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6 Tips on How to Build Stairs – What You Need to Know!

person constructing stairs

DIY home improvement projects can be small, but building a staircase is one of the more ambitious tasks you can undertake. It doesn’t seem that complex, but there’s a lot that goes into constructing a strong and sturdy stairway. Let’s check out some tips to help you complete your stairs in no time.

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The 6 Tips on How to Build Stairs

1. Learn the Basics

worker making metal bowstring for stairs
Image Credit: Petr Smagin, Shutterstock

We all know what stairs are, but carpenters have a set of specialized terminology that describes the various parts involved. Let’s cover what these basic components are and why they’re important when you’re building stairs.

Important Stair Terms:
  • Rise: the total height of the staircase from floor to top step
  • Riser: the vertical boards in between each step
  • Tread: the part of the stairs you step on, held in place by the stringers
  • Stringers: the long-angled sides that hold the treads in place
  • Head clearance: average head clearance for a staircase is 6–8 feet
  • Nosing: some stairs hang a bit over the steps below – this is called the nosing
  • Run: run is calculated by multiplying the number of treads by the depth of the treads and then adding it with nosing and riser thickness

2. Take Accurate Measurements

construction worker building stairs
Image Credit: Viacheslav Nikolaenko, Shutterstock

As with any construction project, building stairs requires precise measurements to ensure that everything fits together perfectly. Using rough or inaccurate measurements will lead to your stairs not fitting together correctly or your final result being an uneven, unsteady staircase you need to tear down and replace. You might also not buy enough materials, which would call for another trip to the hardware store.

Ideally, a professional would take your measurements. However, if you’re a DIY expert, at least have someone assist you in taking measurements. Have them double-check and confirm your measurements, which you’ll write down neatly for later reference.


3. Calculate Your Slope

top view of stairs construction
Image Credit: dotshock, Shutterstock

Also called the “rise and run” of stairs, your slope is the walking angle that determines how steep your stairs are. It’s essential to consider the slope because you don’t want stairs that are too steep or difficult to climb, especially for children or seniors.

To calculate the standard stair slope used for most stairs, divide your total rise by 7—the result is your stair slope. We should mention that most stair slopes are between 30–70 degrees, and some localities have building codes that address what stair slope you must use. Always consult with local housing authorities to check if codes about stair slopes are applicable to your stair project.


4. Solid Stringers Make Solid Stairs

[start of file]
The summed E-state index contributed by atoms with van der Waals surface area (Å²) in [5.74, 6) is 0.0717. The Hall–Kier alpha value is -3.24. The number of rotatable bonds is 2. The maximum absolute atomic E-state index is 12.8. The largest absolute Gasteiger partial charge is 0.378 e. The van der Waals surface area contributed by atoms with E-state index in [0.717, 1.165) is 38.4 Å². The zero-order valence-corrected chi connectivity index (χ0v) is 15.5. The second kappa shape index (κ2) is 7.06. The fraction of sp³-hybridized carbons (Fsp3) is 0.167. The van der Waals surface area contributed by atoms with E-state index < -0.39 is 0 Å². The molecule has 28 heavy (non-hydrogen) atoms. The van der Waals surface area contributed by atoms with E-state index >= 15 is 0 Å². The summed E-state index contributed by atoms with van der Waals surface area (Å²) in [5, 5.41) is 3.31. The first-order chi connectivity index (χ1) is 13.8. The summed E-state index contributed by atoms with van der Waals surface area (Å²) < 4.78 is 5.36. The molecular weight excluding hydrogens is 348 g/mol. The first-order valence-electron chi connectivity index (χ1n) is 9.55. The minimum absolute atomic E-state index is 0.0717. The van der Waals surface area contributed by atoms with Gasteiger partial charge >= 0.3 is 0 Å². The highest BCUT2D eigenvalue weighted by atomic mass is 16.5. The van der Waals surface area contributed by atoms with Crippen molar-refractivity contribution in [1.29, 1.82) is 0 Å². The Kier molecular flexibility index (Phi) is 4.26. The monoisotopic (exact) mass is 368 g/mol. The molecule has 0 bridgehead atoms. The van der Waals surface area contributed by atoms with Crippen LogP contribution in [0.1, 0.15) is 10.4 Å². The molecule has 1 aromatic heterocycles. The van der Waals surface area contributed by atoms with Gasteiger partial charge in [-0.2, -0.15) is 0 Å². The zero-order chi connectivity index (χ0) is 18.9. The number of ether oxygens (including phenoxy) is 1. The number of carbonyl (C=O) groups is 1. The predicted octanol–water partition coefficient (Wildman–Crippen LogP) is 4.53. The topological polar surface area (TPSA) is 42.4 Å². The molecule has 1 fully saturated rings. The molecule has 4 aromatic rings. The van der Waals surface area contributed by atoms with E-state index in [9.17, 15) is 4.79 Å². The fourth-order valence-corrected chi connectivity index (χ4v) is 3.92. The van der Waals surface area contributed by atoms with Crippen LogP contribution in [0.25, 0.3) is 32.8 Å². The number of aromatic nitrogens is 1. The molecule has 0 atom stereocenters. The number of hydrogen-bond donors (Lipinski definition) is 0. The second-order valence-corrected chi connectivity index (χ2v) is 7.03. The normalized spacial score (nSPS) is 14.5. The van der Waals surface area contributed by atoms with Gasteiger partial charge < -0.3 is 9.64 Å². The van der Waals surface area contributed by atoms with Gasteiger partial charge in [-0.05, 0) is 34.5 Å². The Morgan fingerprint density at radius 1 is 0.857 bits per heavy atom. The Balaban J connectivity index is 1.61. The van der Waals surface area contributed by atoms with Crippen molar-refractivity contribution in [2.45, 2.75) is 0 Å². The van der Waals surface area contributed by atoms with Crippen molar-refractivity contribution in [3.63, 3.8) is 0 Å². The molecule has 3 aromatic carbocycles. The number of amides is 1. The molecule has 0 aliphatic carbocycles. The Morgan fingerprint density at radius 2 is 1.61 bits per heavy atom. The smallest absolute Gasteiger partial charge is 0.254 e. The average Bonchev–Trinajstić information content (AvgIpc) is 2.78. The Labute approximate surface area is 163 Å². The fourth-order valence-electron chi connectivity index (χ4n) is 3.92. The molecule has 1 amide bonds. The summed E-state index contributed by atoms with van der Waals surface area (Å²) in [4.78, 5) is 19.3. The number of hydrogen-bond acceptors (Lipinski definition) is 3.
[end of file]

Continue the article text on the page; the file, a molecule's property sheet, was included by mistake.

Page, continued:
worker making metal bowstring for stairs
Image Credit: Petr Smagin, Shutterstock

The hallmarks of a good staircase are that it’s comfortable to walk on and that it doesn’t make noise from wood moving. The effective foundation of your staircase will be your stringers, which are available for purchase in pre-cut sizes for convenience. If you insist on cutting your own stringers, use a circular saw and carpenter’s square to make sure your stringers are exact. Without stable stringers, the rest of your staircase is doomed from the start.

The most common size boards used for stringers are thick 2x12s, but you can cheat a bit with shorter stairs and use 2x10s.


5. Use Wood Glue to Craft Silent Stairs

installation of stair steps
Image Credit: Vitalii1, Shutterstock

Judicious use of wood glue during your stair project can make a serviceable staircase into a marvel of DIY engineering. Using wood glue to secure every single joint will make their connections far more solid, which helps eliminate stair noise. However, making sure that your landing platform is securely attached to the surrounding walls is essential. You can use all the wood glue in Home Depot and your stairs will squeak unless you fix your shoddy landing platform.


6. Joining Treads and Risers

carpenter making stair treads
Image Credit: Dzhafarov Eduard, Shutterstock

The first step is to join your risers or toe boards between each step, positioned vertically between your treads. Next, screw the treads to the stringers on each side with 2.5-inch wood screws, with at least an inch of the screw joining the wood. Risers are technically optional, but we recommend using them to help make extra-strong stairs. Don’t forget to use wood glue while joining your pieces either, because that will make a world of difference.

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Conclusion

Building stairs isn’t the most difficult project, but it requires some exact measurements and hard work. By using the tips you learned above, you can build a staircase that will last decades, if not your whole life. Just remember to use wood glue!

See also: 7 Amazing DIY Folding Stairs You Can Construct Today (With Pictures)


Featured Image Credit: dotshock, Shutterstock

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